• go to the generator in  generator_demo.demoLang6  and open the generator properties dialog

  • add an  extension  dependency on the  demoLang5  generator


  • in  Generators priorities  tab add a desired priority rule

Demo6 generator priorities2

This will ensure the  demoLang6  generator runs before the  demoLang5  generator.

Second Test

Re-build the language and preview generated text for the 'test6' model. You should now run into no issues during generation and the generated code will correctly include the new button and label.


Saving Transient Models

Our  demoLang5  and  demoLang6  generators are working together well, because we have divided the generation process into two distinct steps.
In the first step the  demoLang6  generator reduces our high-level concepts (button and label) into corresponding XML elements and produces a 'valid XML' model as output.
In the second step the  demoLang5  generator generates Java from that 'valid XML' model.

Thus there should be at least one transient model between step 1 and step 2.
Let's take a look at what models have actually been created in the course of generation:

  • in  Project Settings  enable the  Save transient models on generation  option:

Screen shot 2017 07 24 at 11 08 30 pm

  • generate the 'test6' model

  • in the project tree find and expand the node named 'transient models' (this node is at the bottom)
    There are (surprisingly) five transient models.
    We can browse the transient models and we will find sometimes subtle and sometimes dramatic differences between them. This will give us a clue about what kind of transformation has taken place on each step.

For instance, open the 'Panel' node in model 'test@1_0' (this model has been generated in very first step).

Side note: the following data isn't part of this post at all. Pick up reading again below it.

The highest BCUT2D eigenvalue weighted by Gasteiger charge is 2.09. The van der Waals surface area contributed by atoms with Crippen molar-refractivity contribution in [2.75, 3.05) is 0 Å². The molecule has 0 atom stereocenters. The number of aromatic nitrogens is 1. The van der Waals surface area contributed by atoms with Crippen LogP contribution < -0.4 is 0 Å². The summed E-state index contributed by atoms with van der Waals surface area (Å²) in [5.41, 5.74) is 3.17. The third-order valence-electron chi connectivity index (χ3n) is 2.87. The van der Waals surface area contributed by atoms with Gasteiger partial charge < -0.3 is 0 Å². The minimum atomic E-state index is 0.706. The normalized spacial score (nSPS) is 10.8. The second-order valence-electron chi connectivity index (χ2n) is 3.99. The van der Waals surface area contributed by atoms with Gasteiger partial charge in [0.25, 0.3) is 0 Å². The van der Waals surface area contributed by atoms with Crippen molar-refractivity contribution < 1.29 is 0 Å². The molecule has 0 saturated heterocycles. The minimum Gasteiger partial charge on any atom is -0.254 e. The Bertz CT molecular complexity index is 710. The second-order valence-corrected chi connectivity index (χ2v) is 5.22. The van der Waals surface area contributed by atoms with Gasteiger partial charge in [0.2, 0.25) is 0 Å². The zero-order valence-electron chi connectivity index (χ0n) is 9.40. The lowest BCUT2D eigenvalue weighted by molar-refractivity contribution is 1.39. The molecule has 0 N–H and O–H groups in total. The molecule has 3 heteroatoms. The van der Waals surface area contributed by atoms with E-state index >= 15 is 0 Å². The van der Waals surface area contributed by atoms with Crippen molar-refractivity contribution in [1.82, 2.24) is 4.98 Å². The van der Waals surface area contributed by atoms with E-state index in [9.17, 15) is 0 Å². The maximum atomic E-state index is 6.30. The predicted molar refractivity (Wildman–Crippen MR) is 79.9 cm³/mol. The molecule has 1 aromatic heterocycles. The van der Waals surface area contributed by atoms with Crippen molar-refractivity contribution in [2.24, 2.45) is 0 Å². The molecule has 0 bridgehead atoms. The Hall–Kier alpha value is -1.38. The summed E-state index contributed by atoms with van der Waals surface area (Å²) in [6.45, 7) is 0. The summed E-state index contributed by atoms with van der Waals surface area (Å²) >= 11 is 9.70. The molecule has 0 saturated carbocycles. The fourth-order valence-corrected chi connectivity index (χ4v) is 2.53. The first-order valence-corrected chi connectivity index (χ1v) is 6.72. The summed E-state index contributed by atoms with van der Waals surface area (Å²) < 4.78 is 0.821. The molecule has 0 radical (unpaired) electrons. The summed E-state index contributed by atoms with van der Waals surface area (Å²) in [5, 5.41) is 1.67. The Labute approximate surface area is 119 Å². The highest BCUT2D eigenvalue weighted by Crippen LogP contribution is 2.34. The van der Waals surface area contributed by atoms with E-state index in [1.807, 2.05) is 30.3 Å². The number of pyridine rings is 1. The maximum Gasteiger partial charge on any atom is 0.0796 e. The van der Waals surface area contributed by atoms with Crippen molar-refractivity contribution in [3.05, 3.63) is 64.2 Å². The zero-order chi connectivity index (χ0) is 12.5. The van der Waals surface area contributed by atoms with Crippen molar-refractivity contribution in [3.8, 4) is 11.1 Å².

We can see that high-level  button  and  label  concepts have been replaced with their XML counterparts, but the text 'Hello everybody!' is still there.

In the next model 'test6@2_0' the text 'Hello everybody!' has been replaced with a 'label' element (as a result of running the pre-processing script 'fix_text' in the  demoLang5  generator).

Model 'test6@2_1' contains the generated  DemoApp  class.

And model 'test6@2_3' contains the same class, but the string "MPS!" is replaced with "JetBrains MPS!" (as a result of the post-processing script 'refine_text' in the  demoLang5  generator).

Root Nodes Copying and Reduction Rules

As we can see, the model 'test6@1_0' is identical to the original input model 'test6', except for high-level button and label concepts that have been reduced to XML elements.
This is what we wanted, but it is probably still not clear, how roots in 'test6@1_0' have been created (we don't have any 'root rules' that would create a  Document) and why our reduction rules have been applied.
From our previous experience with reduction rules we remember that we had to create a  COPY_SRC _macro for reduction to take place. But in the _demoLang6  generator we don't have any _COPY_SRC _macros, do we?

This way the input  Documents  (Button, Label and Panel) from 'test6' have been copied to model 'test6@1_0' and reduction has been applied to the  button  and  label  concepts that were inside the 'Panel'  Document.

Returning to the _COPY_SRC _macro - it doesn't 'invoke' a reduction (as it might seem). Instead it merely applies the same copying procedure to the  mapped node  and, if any reduction rules happen to be applicable, then the transformation occurs.

Using Generation Tracer Tool

We already know how to save and browse transient models. Actually, with the option to  Save transient models on generation  activated, MPS not only saves transient models, but also collects a great deal of data regarding the process of transformation.
This data can be viewed using the  Generation Tracer Tool.

For instance, open the 'Panel'  Document  in the transient model 'test6@1_0', select 'label' and choose  Show Generation Traceback  in the popup menu.


The Generation Tracer View will be opened.


In the root of this tree there is the 'label' node, for which we have requested the traceback info (the blue arrow denotes an  output node) and the rest of the tree shows the sequence of events, in reversed order, that led to this output.

Looking at this tree and clicking on its nodes (in order to open them in the editor) we can reproduce the process of transformation to a great level of detail.

For instance, we can see that the output 'label' is created by the template in the  reduce Label  rule.


... and the  reduce Label  rule has been applied to the  input node  'Label' while the 'Panel'  Document  (the root input node) was being copied.


Last modified: 26 February 2021